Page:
How does a Southern girl who has become a Broadway and TV star get back to her roots? If she's Oklahoma native Kristin Chenoweth, she gets a little support from a big pop songwriter.
"Diane Warren is the one who really encouraged me to do this," says Chenoweth, whose distinctly country-flavored new album, "Some Lessons Learned," arrives Tuesday. "She had heard me sing a country song on Glee, and she said: 'You can do this. This is you. I believe in you.'"
Warren contributed several songs to Some Lessons Learned, including the bouncy first single, "I Want Somebody (Bitch About)." Other noted pop and country tunesmiths, from Desmond Child to Dolly Parton, are represented on the album, which finds the singer/actress channeling her distinct blend of sweetness and sass into tender, wistful ballads and rootsy, rousing fare.
"I've wanted to do this since I was a little kid," says Chenoweth, 43. "I was a singer and dancer in Opryland when I was 19."
Now she's set to perform at the Grand Ole Opry on Sept. 17 -- "which is huge. In my family, it's like, 'Oh, you're singing at Carnegie Hall? That's great.' But if you're singing at the Opry, it's, 'What?!' That's opera, where I'm from."
Chenoweth, who was also a presenter at the 2011 CMT Music Awards, is keen that she not be viewed as an interloper.
"I know that there are a lot of country singers who have put in a lot of time, and I don't want it to feel like I'm just coming in and saying, 'Move over.' But so far, I've just felt really welcomed and loved."
Lessons is not the only project on the multitasking performer's plate this fall. Chenoweth has a new television series on tap, "Good Christian Belles," due on ABC. (No airdate has been scheduled.) Based on Kim Gatlin's book "Good Christian Bitches," it follows a woman's return to the Dallas community where she grew up.
"She was this mean girl who moved away, and now she's back," Chenoweth says. "I play another character. She was a big nerd in high school but has totally overhauled herself, and now she feels threatened.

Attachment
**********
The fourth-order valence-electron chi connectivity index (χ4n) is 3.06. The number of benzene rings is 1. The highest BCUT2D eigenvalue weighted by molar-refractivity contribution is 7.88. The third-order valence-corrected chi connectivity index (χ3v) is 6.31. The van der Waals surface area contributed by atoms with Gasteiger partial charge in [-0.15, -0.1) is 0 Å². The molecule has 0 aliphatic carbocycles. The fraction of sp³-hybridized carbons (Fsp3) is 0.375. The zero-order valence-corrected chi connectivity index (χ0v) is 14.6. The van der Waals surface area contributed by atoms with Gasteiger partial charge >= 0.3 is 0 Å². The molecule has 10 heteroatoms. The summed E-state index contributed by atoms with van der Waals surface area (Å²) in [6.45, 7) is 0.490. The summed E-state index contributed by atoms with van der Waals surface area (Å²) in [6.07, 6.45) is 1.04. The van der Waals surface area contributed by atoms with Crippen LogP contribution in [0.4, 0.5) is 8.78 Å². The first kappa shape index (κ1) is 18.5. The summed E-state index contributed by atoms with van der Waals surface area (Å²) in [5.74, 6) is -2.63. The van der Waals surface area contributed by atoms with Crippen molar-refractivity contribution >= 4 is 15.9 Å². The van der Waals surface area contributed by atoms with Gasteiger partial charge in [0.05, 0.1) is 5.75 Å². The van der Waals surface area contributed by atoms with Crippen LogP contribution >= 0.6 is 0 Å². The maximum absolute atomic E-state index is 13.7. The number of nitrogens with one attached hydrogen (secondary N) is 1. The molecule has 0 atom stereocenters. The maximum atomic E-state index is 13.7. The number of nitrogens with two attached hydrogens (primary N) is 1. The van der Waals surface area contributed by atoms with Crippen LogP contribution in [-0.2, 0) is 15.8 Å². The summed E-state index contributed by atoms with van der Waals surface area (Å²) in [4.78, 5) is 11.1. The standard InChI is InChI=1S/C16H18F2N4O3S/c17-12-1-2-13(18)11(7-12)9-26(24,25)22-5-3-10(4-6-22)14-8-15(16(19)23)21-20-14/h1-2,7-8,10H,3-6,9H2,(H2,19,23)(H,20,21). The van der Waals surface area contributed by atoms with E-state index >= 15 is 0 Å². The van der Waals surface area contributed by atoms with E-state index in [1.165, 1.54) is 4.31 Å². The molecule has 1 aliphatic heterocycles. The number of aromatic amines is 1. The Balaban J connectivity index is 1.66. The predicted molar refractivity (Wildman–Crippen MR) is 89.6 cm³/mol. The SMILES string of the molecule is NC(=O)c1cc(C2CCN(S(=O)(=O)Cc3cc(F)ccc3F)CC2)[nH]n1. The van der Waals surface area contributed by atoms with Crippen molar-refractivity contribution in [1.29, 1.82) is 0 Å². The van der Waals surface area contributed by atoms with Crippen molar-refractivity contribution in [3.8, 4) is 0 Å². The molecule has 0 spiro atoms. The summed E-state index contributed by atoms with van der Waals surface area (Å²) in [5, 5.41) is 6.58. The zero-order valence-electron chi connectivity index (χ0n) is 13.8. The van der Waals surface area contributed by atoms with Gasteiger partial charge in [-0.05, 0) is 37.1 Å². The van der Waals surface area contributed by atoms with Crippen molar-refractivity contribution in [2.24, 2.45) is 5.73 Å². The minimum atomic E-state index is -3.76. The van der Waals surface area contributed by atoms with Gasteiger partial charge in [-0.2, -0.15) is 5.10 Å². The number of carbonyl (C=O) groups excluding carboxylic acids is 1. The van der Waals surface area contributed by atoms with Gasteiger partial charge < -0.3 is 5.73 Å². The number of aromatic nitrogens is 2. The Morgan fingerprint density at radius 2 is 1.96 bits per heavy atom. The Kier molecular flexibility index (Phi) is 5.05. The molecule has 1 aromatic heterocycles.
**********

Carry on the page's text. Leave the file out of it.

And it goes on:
"I love this show because it shows the humanity of Christian people, and that's a world I know very well. The people aren't perfect -- at all. There's this conception that Christians are judgmental and not accepting. But it really should be the other way around."
The Tony Award winner also hopes to get back on stage in the not-too-distant future. She's planning to appear in a Broadway revival of the 1978 musical "On the Twentieth Century," in a role introduced by the late comic actress Madeline Kahn. Chenoweth and Hugh Jackman completed a reading of the show earlier this year.
After that, she'll tackle another Southern icon: "I'm working on a piece about Tammy Faye Bakker, with (director/choreographer) Bobby Longbottom and ('Dreamgirls' composer) Henry Krieger." Chenoweth also would love to "do a 20-city tour" behind her new album -- whenever she can squeeze one in.
"I'm just most fulfilled when I'm working," she says. "You know, I don't have any children -- if the right guy came along, I'd welcome it, but that hasn't been in the cards yet.
"So I keep the creative side of me going. I'm always looking for new things to do."
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